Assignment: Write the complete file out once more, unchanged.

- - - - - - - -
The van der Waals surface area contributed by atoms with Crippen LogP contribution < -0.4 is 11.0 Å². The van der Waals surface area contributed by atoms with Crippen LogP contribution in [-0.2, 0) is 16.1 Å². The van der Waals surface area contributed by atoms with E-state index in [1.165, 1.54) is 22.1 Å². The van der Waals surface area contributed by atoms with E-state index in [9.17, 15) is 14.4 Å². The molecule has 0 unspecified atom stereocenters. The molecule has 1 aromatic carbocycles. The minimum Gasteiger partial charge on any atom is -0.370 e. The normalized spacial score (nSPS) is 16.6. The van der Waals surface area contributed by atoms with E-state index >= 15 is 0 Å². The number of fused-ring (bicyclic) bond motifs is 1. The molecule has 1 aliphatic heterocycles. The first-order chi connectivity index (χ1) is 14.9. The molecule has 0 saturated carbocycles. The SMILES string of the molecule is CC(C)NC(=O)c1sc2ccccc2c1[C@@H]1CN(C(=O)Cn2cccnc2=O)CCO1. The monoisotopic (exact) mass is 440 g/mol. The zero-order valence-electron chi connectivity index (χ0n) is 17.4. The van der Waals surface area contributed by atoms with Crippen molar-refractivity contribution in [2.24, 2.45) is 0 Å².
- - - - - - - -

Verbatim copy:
The van der Waals surface area contributed by atoms with Crippen LogP contribution < -0.4 is 11.0 Å². The van der Waals surface area contributed by atoms with Crippen LogP contribution in [-0.2, 0) is 16.1 Å². The van der Waals surface area contributed by atoms with E-state index in [1.165, 1.54) is 22.1 Å². The van der Waals surface area contributed by atoms with E-state index in [9.17, 15) is 14.4 Å². The molecule has 0 unspecified atom stereocenters. The molecule has 1 aromatic carbocycles. The minimum Gasteiger partial charge on any atom is -0.370 e. The normalized spacial score (nSPS) is 16.6. The van der Waals surface area contributed by atoms with E-state index >= 15 is 0 Å². The number of fused-ring (bicyclic) bond motifs is 1. The molecule has 1 aliphatic heterocycles. The first-order chi connectivity index (χ1) is 14.9. The molecule has 0 saturated carbocycles. The SMILES string of the molecule is CC(C)NC(=O)c1sc2ccccc2c1[C@@H]1CN(C(=O)Cn2cccnc2=O)CCO1. The monoisotopic (exact) mass is 440 g/mol. The zero-order valence-electron chi connectivity index (χ0n) is 17.4. The van der Waals surface area contributed by atoms with Crippen molar-refractivity contribution in [2.24, 2.45) is 0 Å².